Sunday, April 10, 2016

Residents of Isolated Villages Some of Freest People in Russia, Sociologist Says

Paul Goble

            Staunton, April 10 – The absence of roads and the collapse of civil aviation in many rural areas of Russia has created a new class of “absolutely free” people, Artemy Pozanenko says, village residents who deal with their own problems without any intervention by teachers, policemen, doctors, or government officials.

            Pozanenko, a sociologist at the Moscow Higher School of Economics, says that some relatively large Russian cities like Norilsk are cut off from the rest of the country but that he is talking not about them but about villages whose residents find it difficult if not impossible to go to district centers most of the year (

            In some parts of Russia, people living in such special isolation form a large proportion of the population.  In one district of Arkhangelsk oblast, for example, 40 percent of the population lives that way. Even in places not far from Moscow, there are villages that are cut off from larger population and political centers.

            This is a relatively new development, Pozanenko says. In Soviet times, the state sought to intervene and control all aspects of life, by combining rural settlements into larger ones that were easier to control, by establishing heavily subsidized air fares to allow interaction, and by ensuring that officials from rayon and oblast centers visited regularly.

             But over the last two decades, all of these innovations have collapsed: with people returning to a natural economy, with air fares now far more expensive than before, and with most officials not inclined to both travelling to these villages to try to ensure that Moscow’s rules are enforced.

            The more isolated the villages are, the sociologist says, the less people in them rely on anyone but themselves – many are fishermen or hunters -- the more they cooperate with each other against outsiders and nature in order to survive, and the slower their numbers decline, the Moscow sociologist says.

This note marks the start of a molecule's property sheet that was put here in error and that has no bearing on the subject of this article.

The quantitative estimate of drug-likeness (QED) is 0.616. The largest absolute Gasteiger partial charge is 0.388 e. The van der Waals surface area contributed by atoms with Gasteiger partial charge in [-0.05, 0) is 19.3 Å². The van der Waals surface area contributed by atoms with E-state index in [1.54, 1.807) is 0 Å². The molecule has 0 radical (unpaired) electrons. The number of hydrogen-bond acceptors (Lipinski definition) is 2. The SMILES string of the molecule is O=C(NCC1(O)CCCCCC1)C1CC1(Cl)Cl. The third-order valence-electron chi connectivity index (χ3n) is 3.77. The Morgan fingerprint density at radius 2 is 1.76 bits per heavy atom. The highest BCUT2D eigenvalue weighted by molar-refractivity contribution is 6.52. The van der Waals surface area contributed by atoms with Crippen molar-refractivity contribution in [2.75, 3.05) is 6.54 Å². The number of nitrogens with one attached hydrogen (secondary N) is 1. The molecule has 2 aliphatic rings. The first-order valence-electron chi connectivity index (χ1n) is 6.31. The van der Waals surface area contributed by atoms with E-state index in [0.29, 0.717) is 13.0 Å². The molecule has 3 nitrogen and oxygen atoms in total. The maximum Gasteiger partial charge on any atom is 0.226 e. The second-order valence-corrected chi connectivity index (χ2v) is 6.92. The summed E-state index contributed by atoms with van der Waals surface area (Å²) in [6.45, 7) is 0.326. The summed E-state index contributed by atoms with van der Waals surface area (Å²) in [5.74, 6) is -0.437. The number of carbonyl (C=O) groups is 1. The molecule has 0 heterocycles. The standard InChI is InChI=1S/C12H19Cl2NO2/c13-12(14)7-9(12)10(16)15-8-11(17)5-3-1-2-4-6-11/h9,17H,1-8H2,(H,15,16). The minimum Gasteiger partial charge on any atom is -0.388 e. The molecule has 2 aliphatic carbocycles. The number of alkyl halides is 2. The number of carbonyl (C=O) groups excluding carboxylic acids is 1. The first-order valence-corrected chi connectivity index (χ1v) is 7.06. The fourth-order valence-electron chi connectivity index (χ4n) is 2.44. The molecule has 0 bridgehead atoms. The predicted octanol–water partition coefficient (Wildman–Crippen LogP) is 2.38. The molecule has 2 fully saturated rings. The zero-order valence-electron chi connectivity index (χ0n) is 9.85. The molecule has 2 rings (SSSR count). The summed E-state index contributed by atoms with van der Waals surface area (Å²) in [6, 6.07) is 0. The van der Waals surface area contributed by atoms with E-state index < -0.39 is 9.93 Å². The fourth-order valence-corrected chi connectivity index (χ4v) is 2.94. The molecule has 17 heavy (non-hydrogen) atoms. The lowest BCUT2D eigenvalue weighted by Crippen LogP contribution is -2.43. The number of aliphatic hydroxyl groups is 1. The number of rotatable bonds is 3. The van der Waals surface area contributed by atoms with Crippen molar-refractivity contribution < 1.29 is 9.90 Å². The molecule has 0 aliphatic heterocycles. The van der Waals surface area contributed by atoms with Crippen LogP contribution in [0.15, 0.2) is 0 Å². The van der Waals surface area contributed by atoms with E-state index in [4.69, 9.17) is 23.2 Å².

“The main enemies” of these isolated villagers, Pozanenko continues, are government control agencies like the police, sanitation officials, and government agencies charged with restricting hunting and fishing.  Many villagers are obviously in violation of the law, but with rare exceptions, officials don’t show up in these villages to enforce the rules.

            Generally, he says, “the authorities do not help and they do not interfere – they do not give anything, but at the same time, they don’t check constantly. What emerges as a result is a kind of anarcho-communism. [Residents of such villages] life practically like one family and highly value their relationships.”

            Such people have “a sense of absolute freedom, the opportunity to exploit resources as they want, to live the way they want, and to maintain communal relations which they do not want to lose.”

            According to Pozanenko, there is only one government institution on which they are “absolutely dependent,” the school. If it is closed – and the government has been closing many small schools in recent years – then the villages  begin to die because young people have little choice but to leave.

            But adult residents do not feel similarly compelled. Instead, many of them highly value their isolation and oppose ending it. Recently, for example, the Murmansk governor offered to build a road to one such village, and the villagers voted overwhelmingly against that project. “They’ve become accustomed to isolation, they see its advantages, and they want to preserve it.”

            Obviously, there are problems for the health care of such people, but funding for hospitals even in district centers is now so low that they do not lose much. The police seldom come, but there is little crime as everyone knows everyone else – and the possibility of getting away with anything is small.

            But despite their physical isolation, the villagers are tied into the wider world: “television is everywhere,” although not every village has a mobile telephone network, although most have at least some telephone connections.  And social pathologies like alcoholism are less noticeable than in better connected towns and cities.


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